World Health Organization Director-General Tedros Adhanom Ghebreyesus speaks during a press conference following an emergency talks over the new SARS-like virus spreading in China and other nations in Geneva on January 22, 2020.
Pierre Albouy | AFP | Getty Images
More than six months after the coronavirus emerged in Wuhan, China, the “once-in-a-century pandemic” continues to accelerate, World Health Organization Director-General Tedros Adhanom Ghebreyesus said Thursday.
“The virus can be brought under control,” he said in his opening remarks to a member states mission briefing in Geneva. “But in most of the world, the virus is not under control; it’s getting worse.”
The new coronavirus, which emerged in Wuhan, China in late December, has infected more than 12 million people around the world and killed at least 550,300 people so far, according to data compiled by Johns Hopkins University. More than half of the world’s cases have been identified in the Americas, according to WHO’s latest situation report.
“The pandemic is still accelerating,” Tedros added. “The total number of cases has doubled in the last six weeks.”
Countries that have successfully prevented an outbreak or contained one did so using fundamental public health measures such as testing broadly for the virus, conducting aggressive contact tracing and isolating people who might have been exposed, Tedros said. He added that both poor and rich countries have faltered.
“The virus has upended health systems in some of the world’s wealthiest nations, while some countries that have mounted a successful response have been of modest means,” he said.
The remarks come days after U.S. President Donald Trump’s administration submitted its notice to the United Nations secretary-general to withdraw from the WHO. The notice to withdraw is just the first step in a yearlong process that will rely on several factors outside of Trump’s control, including cooperation from Congress and the president’s own reelection in November.
Trump has frequently criticized the WHO’s management of the global response to the pandemic amid scrutiny of the U.S. response. The U.S. has the largest coronavirus outbreak in the world and while many of its allies in Europe and elsewhere have managed to bring daily new cases down to a manageable level, the U.S. has failed to do the same.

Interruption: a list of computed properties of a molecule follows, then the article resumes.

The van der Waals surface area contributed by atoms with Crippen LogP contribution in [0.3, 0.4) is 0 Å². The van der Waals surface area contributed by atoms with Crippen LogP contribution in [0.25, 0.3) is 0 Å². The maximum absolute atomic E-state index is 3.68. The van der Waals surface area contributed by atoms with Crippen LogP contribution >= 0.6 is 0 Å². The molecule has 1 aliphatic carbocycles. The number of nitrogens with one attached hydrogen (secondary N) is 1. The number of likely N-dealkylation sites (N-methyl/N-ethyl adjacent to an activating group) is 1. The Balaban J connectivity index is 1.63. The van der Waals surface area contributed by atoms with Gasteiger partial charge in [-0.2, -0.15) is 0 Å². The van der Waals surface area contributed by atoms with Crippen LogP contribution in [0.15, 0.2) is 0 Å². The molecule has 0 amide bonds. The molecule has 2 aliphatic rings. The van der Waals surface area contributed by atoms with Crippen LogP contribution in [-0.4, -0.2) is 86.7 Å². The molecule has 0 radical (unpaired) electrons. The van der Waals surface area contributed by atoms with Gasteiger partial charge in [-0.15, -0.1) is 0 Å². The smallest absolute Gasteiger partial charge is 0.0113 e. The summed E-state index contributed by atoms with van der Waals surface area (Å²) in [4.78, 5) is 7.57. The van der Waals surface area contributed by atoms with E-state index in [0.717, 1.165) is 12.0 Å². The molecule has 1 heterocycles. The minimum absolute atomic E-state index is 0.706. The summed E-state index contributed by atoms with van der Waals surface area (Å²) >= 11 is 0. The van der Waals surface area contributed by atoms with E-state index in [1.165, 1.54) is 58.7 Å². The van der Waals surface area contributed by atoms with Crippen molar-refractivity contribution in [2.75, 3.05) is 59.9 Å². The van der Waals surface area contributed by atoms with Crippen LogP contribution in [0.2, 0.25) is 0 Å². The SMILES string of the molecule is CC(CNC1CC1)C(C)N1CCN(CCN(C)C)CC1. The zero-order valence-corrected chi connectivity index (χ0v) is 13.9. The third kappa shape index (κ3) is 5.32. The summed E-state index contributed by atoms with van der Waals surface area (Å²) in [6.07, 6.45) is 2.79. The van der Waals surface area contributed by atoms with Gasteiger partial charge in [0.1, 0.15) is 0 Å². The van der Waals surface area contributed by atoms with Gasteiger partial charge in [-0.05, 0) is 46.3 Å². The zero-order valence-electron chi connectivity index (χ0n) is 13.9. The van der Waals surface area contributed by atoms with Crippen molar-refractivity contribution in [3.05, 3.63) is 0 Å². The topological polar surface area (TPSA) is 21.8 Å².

Tedros has repeatedly defended the WHO’s response, saying that the UN health agency warned countries early about the threat of the virus and has helped to coordinate global research efforts. However, he acknowledged Wednesday that there is room for improvement in the global health system and announced a new panel to evaluate the global response, including the WHO’s actions.
“For years, many of us warned that a catastrophic respiratory pandemic was inevitable,” he said. “But still, despite all the warnings, the world was not ready. Our systems were not ready. Our communities were not ready. Our supply chains collapsed. It is time for a very honest reflection.”
The Independent Panel for Pandemic Preparedness and Response will be co-chaired by the former prime minister of New Zealand Helen Clark and the former president of Liberia Ellen Johnson Sirleaf. He said the co-chairs will independently select members of the panel.
“I cannot imagine two more strong-minded, independent leaders to help guide us through this critical learning process,” Tedros said, adding that they were selected with broad consultation with member States and world experts.
Tedros also proposed holding a special session of the WHO executive board in September to evaluate the progress of the panel, which will present an interim report on its findings in November. Even after the coronavirus pandemic subsides, he said the world will continue to face threats from new viruses and it’s crucial that the world continue to evolve its global health infrastructure.
Tedros called for national leaders to unite in collaboration against the virus and to learn from the successes and failures of different countries, regions and cities. And he urged officials to separate the pandemic response from global or national politics.
“The virus thrives on division but is thwarted when we unite,” he said. “How is it difficult for humans to unite and fight a common enemy that is killing people indiscriminately? Are we unable to distinguish or identify the common enemy? Can’t we understand that the divisions and the cracks between us are an advantage for the virus.”